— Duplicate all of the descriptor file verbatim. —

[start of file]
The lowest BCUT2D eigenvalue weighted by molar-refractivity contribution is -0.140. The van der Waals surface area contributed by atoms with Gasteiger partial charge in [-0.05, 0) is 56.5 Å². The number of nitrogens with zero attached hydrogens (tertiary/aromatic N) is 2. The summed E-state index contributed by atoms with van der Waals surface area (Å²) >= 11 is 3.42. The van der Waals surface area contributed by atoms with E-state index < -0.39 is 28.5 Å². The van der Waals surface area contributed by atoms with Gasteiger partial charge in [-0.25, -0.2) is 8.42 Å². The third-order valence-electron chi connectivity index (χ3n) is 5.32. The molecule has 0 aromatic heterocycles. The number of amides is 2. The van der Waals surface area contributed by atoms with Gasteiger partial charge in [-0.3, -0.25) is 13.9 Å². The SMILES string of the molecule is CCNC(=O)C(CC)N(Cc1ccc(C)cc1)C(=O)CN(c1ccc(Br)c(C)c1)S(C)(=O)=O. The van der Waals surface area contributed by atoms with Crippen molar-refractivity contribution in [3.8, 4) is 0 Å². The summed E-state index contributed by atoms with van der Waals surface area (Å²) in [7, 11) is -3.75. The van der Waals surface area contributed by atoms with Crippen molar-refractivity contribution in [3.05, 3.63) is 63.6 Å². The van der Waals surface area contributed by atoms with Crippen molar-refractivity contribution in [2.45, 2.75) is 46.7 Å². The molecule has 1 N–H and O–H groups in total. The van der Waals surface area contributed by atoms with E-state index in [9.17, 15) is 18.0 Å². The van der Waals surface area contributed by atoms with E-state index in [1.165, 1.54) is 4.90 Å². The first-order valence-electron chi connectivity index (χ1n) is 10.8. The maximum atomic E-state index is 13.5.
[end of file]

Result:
The lowest BCUT2D eigenvalue weighted by molar-refractivity contribution is -0.140. The van der Waals surface area contributed by atoms with Gasteiger partial charge in [-0.05, 0) is 56.5 Å². The number of nitrogens with zero attached hydrogens (tertiary/aromatic N) is 2. The summed E-state index contributed by atoms with van der Waals surface area (Å²) >= 11 is 3.42. The van der Waals surface area contributed by atoms with E-state index < -0.39 is 28.5 Å². The van der Waals surface area contributed by atoms with Gasteiger partial charge in [-0.25, -0.2) is 8.42 Å². The third-order valence-electron chi connectivity index (χ3n) is 5.32. The molecule has 0 aromatic heterocycles. The number of amides is 2. The van der Waals surface area contributed by atoms with Gasteiger partial charge in [-0.3, -0.25) is 13.9 Å². The SMILES string of the molecule is CCNC(=O)C(CC)N(Cc1ccc(C)cc1)C(=O)CN(c1ccc(Br)c(C)c1)S(C)(=O)=O. The van der Waals surface area contributed by atoms with Crippen molar-refractivity contribution in [3.8, 4) is 0 Å². The summed E-state index contributed by atoms with van der Waals surface area (Å²) in [7, 11) is -3.75. The van der Waals surface area contributed by atoms with Crippen molar-refractivity contribution in [3.05, 3.63) is 63.6 Å². The van der Waals surface area contributed by atoms with Crippen molar-refractivity contribution in [2.45, 2.75) is 46.7 Å². The molecule has 1 N–H and O–H groups in total. The van der Waals surface area contributed by atoms with E-state index in [9.17, 15) is 18.0 Å². The van der Waals surface area contributed by atoms with E-state index in [1.165, 1.54) is 4.90 Å². The first-order valence-electron chi connectivity index (χ1n) is 10.8. The maximum atomic E-state index is 13.5.